How Much Should I Contribute to My 401(k)?


Contributing to your 401(k) is a smart financial move that can set you on a path toward a secure future. But should or could you contribute your entire paycheck or salary to your 401(k)?

In today’s post, I’ll explain some factors to consider if you’re thinking about contributing your entire paycheck into your 401(k).

What is a 401(k)?

Before we get started, I first want to define a 401(k). A 401(k) is a type of retirement savings plan that is offered by many employers. When you contribute to your 401(k), you’re contributing a portion of your salary to help save for your future.

The money you contribute is pre-tax dollars, which simply means that it goes into your retirement account before it gets taxed. You’ll then pay the tax on the money when you take it out during retirement. The money in your 401(k) is typically invested in stocks and bonds so that the amount has an opportunity to grow prior to your retirement.

Can I contribute my entire paycheck into a 401(k)?

You likely can’t contribute your entire paycheck into a 401(k) because the IRS sets annual contribution limits for how much you can contribute. They do this to prevent excessive tax advantages that come from contributing pre-tax dollars into a 401(k).

In 2024, the annual contribution limit for a 401(k), 403(b), most 457 plans, and the federal government’s Thrift Savings Plan is $23,000. If you’re 50 or older, you can also make a “catch-up” contribution of up to $7,500 for the year to these types of accounts.

Should I contribute my entire paycheck into a 401(k)?

Even if you could contribute your entire salary into your 401(k) account, that’s probably not a wise decision. You’ll likely want to spread out your investments and ensure that while you’re saving for your future you’re also mindful of your current financial needs (more on this in a minute).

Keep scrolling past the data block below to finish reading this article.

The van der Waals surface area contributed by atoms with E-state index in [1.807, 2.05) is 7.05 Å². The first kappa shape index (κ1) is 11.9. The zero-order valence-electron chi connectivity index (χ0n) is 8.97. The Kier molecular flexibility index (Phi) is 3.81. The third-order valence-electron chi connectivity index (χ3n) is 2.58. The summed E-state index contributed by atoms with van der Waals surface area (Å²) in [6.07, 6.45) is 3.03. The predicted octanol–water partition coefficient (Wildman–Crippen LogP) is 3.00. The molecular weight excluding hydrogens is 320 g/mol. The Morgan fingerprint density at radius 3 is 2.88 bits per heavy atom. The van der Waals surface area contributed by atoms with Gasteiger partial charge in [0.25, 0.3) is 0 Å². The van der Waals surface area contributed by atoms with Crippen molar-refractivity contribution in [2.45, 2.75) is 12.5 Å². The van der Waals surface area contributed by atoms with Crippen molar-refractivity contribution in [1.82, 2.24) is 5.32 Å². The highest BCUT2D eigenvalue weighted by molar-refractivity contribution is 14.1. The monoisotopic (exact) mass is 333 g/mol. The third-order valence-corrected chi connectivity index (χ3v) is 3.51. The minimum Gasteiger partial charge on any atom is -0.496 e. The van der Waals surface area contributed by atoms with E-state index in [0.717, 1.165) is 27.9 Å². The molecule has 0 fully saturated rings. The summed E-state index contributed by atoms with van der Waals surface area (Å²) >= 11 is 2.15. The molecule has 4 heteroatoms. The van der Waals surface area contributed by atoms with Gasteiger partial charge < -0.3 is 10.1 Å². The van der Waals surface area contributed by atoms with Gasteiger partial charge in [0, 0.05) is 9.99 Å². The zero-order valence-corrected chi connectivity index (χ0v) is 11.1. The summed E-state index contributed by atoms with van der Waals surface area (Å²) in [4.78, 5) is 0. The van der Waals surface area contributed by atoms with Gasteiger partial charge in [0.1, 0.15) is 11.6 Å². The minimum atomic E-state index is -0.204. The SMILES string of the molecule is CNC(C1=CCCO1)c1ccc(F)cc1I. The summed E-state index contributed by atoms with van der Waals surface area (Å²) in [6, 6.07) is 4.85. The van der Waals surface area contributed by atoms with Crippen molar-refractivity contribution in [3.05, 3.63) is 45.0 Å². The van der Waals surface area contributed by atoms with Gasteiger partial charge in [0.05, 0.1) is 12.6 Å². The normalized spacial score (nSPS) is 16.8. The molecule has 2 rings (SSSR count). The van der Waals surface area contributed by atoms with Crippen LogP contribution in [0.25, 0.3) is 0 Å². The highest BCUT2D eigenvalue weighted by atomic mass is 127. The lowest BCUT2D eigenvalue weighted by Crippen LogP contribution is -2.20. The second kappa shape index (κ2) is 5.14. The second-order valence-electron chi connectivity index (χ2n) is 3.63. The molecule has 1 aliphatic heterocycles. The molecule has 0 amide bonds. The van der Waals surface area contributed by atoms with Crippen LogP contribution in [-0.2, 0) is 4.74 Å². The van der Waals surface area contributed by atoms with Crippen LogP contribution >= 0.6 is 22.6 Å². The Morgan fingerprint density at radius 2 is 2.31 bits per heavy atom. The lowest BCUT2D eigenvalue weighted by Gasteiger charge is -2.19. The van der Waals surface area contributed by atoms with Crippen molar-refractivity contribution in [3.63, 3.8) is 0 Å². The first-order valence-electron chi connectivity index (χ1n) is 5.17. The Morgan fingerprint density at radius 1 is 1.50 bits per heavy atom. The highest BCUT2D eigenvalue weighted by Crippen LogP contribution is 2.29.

How much should I contribute into a 401(k)?

How much you should contribute into your 401(k) really depends on your individual circumstances. However, when clients ask me this question, my first recommendation is always that they should make the most of their employer matching, if that applies to them.

For instance, if your employer will match your contributions up to 2% of your salary, then you should at least be contributing that 2%. After all, if your employer is giving out “free money” to help with your retirement, then you absolutely want to take full advantage of that.

Another important consideration when deciding how much to contribute is to make sure that you have a good balance between saving for the future and meeting your current financial needs. Here are some factors to consider:

  • Emergency Fund: Do you have an emergency fund? It’s wise to have some savings set aside for unexpected expenses like medical bills or car repairs.
  • Budgeting: If you haven’t created a monthly budget, now is the time. This is the only way to really hone in on the right number that you should contribute to your 401(k).
  • Debt: If you have high-interest debt, then you’ll want to think about how keeping that debt can erode your financial stability. Take steps to pay off this debt as soon as you can.
  • Financial Goals: Think about your short-term and mid-term financial goals like eliminating debt, starting a family, buying a home, and other high-dollar decisions. These goals should play a part in your decision-making when it comes to saving for retirement.
  • Diversification: While contributing to your 401(k) is a sound strategy, it’s also important to diversify your investments. This is the “don’t put all your eggs in one basket” approach to savings, and it makes a lot of sense. Look for other investment options for your money such as individual retirement accounts (IRAs).
  • Income Changes: Think about any significant income changes you expect to have in your future. This could include things like salary increases, bonuses, work reduction, or planned expenses like paying for education for yourself or your children. Adjusting your contribution amount for income changes you know are coming in the future should be part of your retirement planning as well.

Although I like where your mind is at with the question of whether you can contribute your entire paycheck into a 401(k), it’s really not an option for most people. But I hope that I’ve given you a clear picture of what all should be considered when deciding how much you will contribute into your 401(k) this year.

For more retirement savings information from an accountant’s perspective, don’t miss my other articles related to retirement:

How to Complete IRS Form 433-D Direct Debit Installment Agreement

Double Tax-Saving Strategy: Donate Stocks to Charity

Amy Northard, CPA

Amy Northard, CPA

Founder of The Accountant for Creatives®
+ taxes + bookkeeping + consulting
+ Hang out with me over on Instagram!

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